Working the trap: How race and place make school reform governable in Newark, NJ
The Virginia Tech Center for Humanities presents "Vox Humanities Conversations", a series of live-streamed discussions with Faculty Research Associates who will speak about their work. These conversations are free and open to the public and we invite anyone to join the online presentation.
Urban public school districts across the U.S. fight off compounding existential threats: environmental risks, political takeovers, the closing of flagship neighborhood schools, land grabs, mass layoffs of teachers, and chronic underfunding. Claire Cahen's research situates itself in the overlap of geography and political economy to understand the major historical shifts that have made it possible to put urban public education in such critical condition. In this conversation with Center for Humanities Director Sylvester Johnson, she examines Newark, New Jersey as a case study into why urban school districts are alternately being dismantled, diminished, and privatized, what this has to do with race, why local communities continue to fight to save schools labeled as "failures," and how the restructuring of public education is linked to broader patterns of displacement rocking majority-Black and -Brown urban cores today.
Dr. Claire Cahen is an assistant professor in the Urban Affairs and Planning program in the School of Public and International Affairs. Her research interests center on urban austerity, community development, labor, and racial justice. Her current project examines how parents students, and teachers negotiate cuts to public education in Newark, NJ. Dr. Cahen has published in a range of social science journals and has taught numerous undergraduate and graduate courses, including a graduate seminar on "Multicultural Cities."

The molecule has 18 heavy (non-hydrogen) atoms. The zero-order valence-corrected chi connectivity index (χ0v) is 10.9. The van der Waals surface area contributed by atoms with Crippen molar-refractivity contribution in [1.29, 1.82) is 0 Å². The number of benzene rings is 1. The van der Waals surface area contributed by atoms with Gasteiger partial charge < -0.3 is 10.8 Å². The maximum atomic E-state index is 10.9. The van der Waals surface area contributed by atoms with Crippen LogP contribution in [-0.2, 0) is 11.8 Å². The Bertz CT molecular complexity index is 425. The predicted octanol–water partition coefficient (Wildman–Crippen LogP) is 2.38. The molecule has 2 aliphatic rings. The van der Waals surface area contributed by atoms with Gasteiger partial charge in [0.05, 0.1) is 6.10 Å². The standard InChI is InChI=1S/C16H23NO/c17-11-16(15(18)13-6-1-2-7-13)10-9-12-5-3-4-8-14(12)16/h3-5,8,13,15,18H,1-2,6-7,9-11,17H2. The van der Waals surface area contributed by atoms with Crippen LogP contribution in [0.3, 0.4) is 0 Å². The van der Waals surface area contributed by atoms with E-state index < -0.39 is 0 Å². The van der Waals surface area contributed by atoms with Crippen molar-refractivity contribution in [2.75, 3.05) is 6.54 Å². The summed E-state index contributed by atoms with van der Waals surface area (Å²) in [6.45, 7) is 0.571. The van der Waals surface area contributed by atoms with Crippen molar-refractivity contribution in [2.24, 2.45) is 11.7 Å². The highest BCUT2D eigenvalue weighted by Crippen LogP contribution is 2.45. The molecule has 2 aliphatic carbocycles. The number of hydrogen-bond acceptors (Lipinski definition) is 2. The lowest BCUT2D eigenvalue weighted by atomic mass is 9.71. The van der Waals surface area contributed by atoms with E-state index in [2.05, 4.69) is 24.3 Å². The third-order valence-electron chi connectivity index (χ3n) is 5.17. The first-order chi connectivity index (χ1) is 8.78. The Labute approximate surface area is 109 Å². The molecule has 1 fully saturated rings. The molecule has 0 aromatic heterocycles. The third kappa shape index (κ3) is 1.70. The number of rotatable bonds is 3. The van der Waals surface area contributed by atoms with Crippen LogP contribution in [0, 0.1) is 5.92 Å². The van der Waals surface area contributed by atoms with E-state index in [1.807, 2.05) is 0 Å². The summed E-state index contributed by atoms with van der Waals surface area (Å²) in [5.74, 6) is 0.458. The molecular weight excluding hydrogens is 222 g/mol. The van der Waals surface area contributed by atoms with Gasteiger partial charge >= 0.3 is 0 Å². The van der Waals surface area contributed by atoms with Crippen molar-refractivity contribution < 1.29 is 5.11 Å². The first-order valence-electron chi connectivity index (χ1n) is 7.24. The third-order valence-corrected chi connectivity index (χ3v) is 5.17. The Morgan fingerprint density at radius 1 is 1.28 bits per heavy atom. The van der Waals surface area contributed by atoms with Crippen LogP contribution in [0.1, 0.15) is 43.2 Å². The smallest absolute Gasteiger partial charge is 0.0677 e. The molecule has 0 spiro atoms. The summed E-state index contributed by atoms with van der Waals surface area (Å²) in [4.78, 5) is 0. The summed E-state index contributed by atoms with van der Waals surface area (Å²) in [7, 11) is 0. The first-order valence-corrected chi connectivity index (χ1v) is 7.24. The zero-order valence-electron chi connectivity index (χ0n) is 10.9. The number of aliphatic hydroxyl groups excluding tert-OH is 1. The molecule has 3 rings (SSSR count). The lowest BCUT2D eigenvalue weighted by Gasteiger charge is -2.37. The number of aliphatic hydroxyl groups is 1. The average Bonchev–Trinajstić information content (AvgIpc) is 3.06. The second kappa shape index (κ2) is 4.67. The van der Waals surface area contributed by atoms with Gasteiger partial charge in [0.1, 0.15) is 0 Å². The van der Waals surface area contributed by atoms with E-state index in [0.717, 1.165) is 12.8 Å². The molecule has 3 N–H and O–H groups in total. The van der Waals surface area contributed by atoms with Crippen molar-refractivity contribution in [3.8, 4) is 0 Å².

There will be a brief Q & A session with viewers following the conversation. If you wish to participate, please use your Google log in to post your questions or comments to the YouTube chat during the presentation. If you are an individual with a disability and desire an accommodation, please contact the Center for Humanities at 540-231-1981 or email firstname.lastname@example.org at least 10 days prior to the event.